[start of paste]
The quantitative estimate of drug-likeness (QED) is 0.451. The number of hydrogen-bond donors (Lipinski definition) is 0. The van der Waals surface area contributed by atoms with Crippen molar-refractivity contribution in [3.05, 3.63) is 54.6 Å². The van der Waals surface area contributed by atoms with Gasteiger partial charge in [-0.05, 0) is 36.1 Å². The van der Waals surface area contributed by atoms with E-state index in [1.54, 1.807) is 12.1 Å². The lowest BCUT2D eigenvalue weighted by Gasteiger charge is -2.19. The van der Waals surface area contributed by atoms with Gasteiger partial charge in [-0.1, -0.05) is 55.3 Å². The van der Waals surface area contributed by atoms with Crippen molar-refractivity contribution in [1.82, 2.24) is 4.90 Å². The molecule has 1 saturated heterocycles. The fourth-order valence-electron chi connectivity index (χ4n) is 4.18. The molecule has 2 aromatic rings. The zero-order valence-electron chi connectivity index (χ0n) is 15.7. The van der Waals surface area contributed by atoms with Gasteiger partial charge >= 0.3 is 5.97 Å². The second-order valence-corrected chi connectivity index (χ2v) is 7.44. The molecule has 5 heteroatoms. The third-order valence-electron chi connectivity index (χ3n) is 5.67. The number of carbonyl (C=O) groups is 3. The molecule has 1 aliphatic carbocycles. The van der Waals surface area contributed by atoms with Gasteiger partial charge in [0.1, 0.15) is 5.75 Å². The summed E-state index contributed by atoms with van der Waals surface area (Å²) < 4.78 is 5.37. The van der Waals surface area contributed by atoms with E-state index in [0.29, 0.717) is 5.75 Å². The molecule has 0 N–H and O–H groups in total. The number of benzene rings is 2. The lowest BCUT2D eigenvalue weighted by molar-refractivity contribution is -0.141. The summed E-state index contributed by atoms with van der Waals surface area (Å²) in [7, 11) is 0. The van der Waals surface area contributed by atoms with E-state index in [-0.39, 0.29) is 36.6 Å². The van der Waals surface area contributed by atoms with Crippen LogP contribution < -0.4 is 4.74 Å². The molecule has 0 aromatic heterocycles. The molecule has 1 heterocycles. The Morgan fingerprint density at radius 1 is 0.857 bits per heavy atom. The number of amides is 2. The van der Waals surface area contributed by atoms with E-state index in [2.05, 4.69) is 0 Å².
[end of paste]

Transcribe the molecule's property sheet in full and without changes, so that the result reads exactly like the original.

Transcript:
The quantitative estimate of drug-likeness (QED) is 0.451. The number of hydrogen-bond donors (Lipinski definition) is 0. The van der Waals surface area contributed by atoms with Crippen molar-refractivity contribution in [3.05, 3.63) is 54.6 Å². The van der Waals surface area contributed by atoms with Gasteiger partial charge in [-0.05, 0) is 36.1 Å². The van der Waals surface area contributed by atoms with E-state index in [1.54, 1.807) is 12.1 Å². The lowest BCUT2D eigenvalue weighted by Gasteiger charge is -2.19. The van der Waals surface area contributed by atoms with Gasteiger partial charge in [-0.1, -0.05) is 55.3 Å². The van der Waals surface area contributed by atoms with Crippen molar-refractivity contribution in [1.82, 2.24) is 4.90 Å². The molecule has 1 saturated heterocycles. The fourth-order valence-electron chi connectivity index (χ4n) is 4.18. The molecule has 2 aromatic rings. The zero-order valence-electron chi connectivity index (χ0n) is 15.7. The van der Waals surface area contributed by atoms with Gasteiger partial charge >= 0.3 is 5.97 Å². The second-order valence-corrected chi connectivity index (χ2v) is 7.44. The molecule has 5 heteroatoms. The third-order valence-electron chi connectivity index (χ3n) is 5.67. The number of carbonyl (C=O) groups is 3. The molecule has 1 aliphatic carbocycles. The van der Waals surface area contributed by atoms with Gasteiger partial charge in [0.1, 0.15) is 5.75 Å². The summed E-state index contributed by atoms with van der Waals surface area (Å²) < 4.78 is 5.37. The van der Waals surface area contributed by atoms with E-state index in [0.29, 0.717) is 5.75 Å². The molecule has 0 N–H and O–H groups in total. The number of benzene rings is 2. The lowest BCUT2D eigenvalue weighted by molar-refractivity contribution is -0.141. The summed E-state index contributed by atoms with van der Waals surface area (Å²) in [7, 11) is 0. The van der Waals surface area contributed by atoms with E-state index in [-0.39, 0.29) is 36.6 Å². The van der Waals surface area contributed by atoms with Crippen LogP contribution < -0.4 is 4.74 Å². The molecule has 0 aromatic heterocycles. The molecule has 1 heterocycles. The Morgan fingerprint density at radius 1 is 0.857 bits per heavy atom. The number of amides is 2. The van der Waals surface area contributed by atoms with E-state index in [2.05, 4.69) is 0 Å².